The morning of February 14th I developed my very first bout of psycho-pneumonia. The stress of public rejection or even worse – invisibility – had driven my fever to over 100 and by 8 am I’d sweated through two undershirts even though my parents, both born in post-depression England, set the thermometer at a mere 58 degrees. My father felt my forehead – definitely hot - and went and fetched the brandy, which can fix anything from the flu to an ingrown toenail. And sure enough, after three tablespoons of hard liquor my perspiration had ebbed to a glow and my dad announced that I was well enough to go to school.

The first two hours of school passed uneventfully. I stared at the clock as it ticked towards recess and thought: ‘It’s going to be okay. That sophomore had it all wrong.’

Then there was a knock on the door and my heart raced as our teacher, Miss Langford, a forty-something spinster with pinned-back hair who had long ago given up on love or Valentine’s Day, declared: “I wonder who that could be?”

In pranced Cupid Wang, not the least bit embarrassed to be wearing a red dress, white stockings and pointed green felt shoes. I quickly counted up the number of long-stemmed roses in his basket and then the number of girls in the class. Twenty-four roses, thirteen girls. Those were very good odds. Wang held out a rose “Is there a Heather in the class?” Well of course there was. Heather L – head cheerleader, perfect teeth and the quarterback’s girlfriend. Heather accepted the rose and read her card out loud. “A secret admirer!” she squealed. holding the rose against her heart.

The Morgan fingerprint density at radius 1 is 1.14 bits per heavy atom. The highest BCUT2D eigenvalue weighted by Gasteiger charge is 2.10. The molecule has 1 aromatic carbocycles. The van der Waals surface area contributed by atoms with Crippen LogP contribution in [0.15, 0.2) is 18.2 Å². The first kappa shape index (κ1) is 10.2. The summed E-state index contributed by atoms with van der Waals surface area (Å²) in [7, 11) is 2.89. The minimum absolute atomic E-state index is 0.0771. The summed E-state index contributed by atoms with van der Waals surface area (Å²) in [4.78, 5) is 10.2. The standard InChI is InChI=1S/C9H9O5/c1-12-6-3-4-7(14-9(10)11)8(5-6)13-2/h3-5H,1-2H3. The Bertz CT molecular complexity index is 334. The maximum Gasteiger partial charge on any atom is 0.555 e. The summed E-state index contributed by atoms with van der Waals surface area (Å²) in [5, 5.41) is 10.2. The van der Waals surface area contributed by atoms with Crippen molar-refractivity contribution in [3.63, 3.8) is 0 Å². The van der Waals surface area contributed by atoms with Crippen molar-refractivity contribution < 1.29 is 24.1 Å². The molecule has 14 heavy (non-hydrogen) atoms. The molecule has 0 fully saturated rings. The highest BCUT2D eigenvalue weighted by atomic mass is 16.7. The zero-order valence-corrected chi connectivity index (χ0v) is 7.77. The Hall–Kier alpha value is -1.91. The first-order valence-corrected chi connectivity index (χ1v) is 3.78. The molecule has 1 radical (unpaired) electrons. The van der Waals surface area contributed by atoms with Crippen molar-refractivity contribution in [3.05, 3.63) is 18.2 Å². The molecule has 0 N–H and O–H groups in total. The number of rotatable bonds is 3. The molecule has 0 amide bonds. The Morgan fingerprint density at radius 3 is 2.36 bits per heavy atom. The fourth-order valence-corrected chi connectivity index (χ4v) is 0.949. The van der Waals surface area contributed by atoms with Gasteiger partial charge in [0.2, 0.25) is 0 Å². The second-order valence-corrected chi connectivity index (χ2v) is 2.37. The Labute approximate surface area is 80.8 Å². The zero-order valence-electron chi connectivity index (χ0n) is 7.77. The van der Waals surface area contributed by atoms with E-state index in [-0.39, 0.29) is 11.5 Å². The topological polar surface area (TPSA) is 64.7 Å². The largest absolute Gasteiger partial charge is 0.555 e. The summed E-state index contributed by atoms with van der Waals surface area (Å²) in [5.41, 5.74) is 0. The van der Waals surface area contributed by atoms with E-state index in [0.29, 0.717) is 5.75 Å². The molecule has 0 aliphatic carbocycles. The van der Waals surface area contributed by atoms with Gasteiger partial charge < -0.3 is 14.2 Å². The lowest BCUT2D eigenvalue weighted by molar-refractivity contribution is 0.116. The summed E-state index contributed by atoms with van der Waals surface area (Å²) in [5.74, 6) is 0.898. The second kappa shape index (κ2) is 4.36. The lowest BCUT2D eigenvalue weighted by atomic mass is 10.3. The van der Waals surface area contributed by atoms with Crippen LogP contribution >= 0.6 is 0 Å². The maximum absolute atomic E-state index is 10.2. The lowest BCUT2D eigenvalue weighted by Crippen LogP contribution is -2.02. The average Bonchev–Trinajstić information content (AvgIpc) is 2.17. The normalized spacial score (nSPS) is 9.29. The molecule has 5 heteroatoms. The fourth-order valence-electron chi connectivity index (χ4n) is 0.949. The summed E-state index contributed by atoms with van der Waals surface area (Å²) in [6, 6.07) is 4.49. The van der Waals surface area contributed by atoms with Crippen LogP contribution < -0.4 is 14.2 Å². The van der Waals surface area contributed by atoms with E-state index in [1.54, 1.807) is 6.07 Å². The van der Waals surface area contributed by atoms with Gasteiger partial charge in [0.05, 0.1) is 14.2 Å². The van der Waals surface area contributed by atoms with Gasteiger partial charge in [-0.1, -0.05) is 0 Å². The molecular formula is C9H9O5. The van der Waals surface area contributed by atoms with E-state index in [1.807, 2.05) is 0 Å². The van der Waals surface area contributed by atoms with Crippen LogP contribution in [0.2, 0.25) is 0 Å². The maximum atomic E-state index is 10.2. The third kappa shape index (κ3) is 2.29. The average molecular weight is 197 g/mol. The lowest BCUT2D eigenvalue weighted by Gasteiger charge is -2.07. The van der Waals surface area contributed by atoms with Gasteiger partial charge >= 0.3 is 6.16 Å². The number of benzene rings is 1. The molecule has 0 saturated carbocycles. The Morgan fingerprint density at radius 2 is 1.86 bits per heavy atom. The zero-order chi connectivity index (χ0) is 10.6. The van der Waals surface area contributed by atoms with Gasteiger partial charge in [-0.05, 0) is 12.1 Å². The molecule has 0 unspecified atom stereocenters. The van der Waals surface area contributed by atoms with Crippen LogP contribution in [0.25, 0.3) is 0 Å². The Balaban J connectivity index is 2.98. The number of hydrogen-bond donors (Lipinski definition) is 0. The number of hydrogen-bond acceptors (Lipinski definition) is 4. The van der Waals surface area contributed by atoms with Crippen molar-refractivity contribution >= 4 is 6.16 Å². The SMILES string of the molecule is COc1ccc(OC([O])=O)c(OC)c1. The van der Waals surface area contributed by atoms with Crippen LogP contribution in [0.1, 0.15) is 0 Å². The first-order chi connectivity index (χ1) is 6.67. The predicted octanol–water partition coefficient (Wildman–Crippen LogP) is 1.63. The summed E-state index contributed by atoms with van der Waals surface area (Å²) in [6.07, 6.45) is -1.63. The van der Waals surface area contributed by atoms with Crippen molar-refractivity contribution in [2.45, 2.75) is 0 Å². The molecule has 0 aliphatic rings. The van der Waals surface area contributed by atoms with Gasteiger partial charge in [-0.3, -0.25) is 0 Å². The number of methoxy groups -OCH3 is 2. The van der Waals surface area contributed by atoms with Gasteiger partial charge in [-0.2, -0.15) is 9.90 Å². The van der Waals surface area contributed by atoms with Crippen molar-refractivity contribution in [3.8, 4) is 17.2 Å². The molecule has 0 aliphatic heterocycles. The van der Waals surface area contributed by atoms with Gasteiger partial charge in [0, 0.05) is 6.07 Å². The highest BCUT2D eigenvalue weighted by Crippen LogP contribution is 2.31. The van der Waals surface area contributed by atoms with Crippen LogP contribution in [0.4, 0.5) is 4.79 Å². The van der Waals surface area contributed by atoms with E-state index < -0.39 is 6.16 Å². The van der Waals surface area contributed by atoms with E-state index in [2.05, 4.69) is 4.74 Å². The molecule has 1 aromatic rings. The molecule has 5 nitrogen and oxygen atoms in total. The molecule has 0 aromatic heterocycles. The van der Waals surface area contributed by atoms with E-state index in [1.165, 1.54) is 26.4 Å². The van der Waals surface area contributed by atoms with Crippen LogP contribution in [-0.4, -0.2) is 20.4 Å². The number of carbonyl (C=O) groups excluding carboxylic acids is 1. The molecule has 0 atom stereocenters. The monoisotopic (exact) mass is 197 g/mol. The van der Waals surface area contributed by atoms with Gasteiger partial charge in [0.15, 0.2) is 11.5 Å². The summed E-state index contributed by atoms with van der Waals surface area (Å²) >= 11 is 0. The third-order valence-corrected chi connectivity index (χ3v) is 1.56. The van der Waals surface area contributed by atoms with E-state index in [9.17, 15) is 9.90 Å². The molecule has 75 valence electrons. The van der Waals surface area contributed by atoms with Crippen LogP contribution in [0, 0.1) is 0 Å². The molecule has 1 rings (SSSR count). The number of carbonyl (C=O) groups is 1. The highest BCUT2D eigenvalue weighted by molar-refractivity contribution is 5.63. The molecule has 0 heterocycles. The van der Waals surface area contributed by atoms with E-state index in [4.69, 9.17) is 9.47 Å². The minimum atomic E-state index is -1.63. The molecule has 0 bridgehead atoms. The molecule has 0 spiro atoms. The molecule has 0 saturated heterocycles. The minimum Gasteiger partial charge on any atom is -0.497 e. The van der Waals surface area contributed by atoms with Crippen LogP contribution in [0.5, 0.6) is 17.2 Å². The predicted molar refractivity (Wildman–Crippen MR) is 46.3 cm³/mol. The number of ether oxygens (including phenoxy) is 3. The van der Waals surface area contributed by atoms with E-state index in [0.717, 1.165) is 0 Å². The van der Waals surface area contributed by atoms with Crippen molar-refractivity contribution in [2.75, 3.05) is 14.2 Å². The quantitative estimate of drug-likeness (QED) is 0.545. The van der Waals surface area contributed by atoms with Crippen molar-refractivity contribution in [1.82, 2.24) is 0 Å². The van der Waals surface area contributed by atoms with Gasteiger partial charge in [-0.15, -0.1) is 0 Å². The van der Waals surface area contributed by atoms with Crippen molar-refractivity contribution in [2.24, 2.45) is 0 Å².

Heather, Patti, Anne, and the rest of the cheerleading squad amassed a small florist shop until there was one rose left. Cupid squinted at the name: “Zane?” Everyone looked around. No Zane. “Wait a minute. It’s Jane.”

Suddenly the whole class was looking at me and I felt my legs wobble as I walked past all those losers whose names hadn’t been called. I grabbed the rose so fast that I pricked my finger and the class laughed as a spot of blood appeared. I opened the small envelope, praying there hadn’t been some mistake and Zane was actually in another class. The card simply read: ‘To Jane from your secret admirer.”

I returned to my seat, clutching my prize, hoping my legs wouldn’t collapse. That was when I noticed Mary Beth S dabbing a tear from her eye. She had no rose. Mary Beth forced a congratulatory smile as she handed me a clean tissue for my bleeding finger. She had known to come prepared for Valentine’s Day.

At lunchtime, Heather invited me to sit with her and the other popular rose-bearing teens.

A couple weeks later, while rifling though my brother’s desk, I came across a receipt – for a rose – Jane Wood, Room 9B. For fifty cents my brother, a senior, had purchased my salvation.

I recently looked up Heather and Mary Beth. Heather, now a bit too curvy, is head cashier in a Toronto supermarket. She still has a big smile and perfect teeth. Mary Beth is a QC, the highest honor for a Canadian lawyer, married with two kids.

I hope they both had a wonderful Valentine’s Day.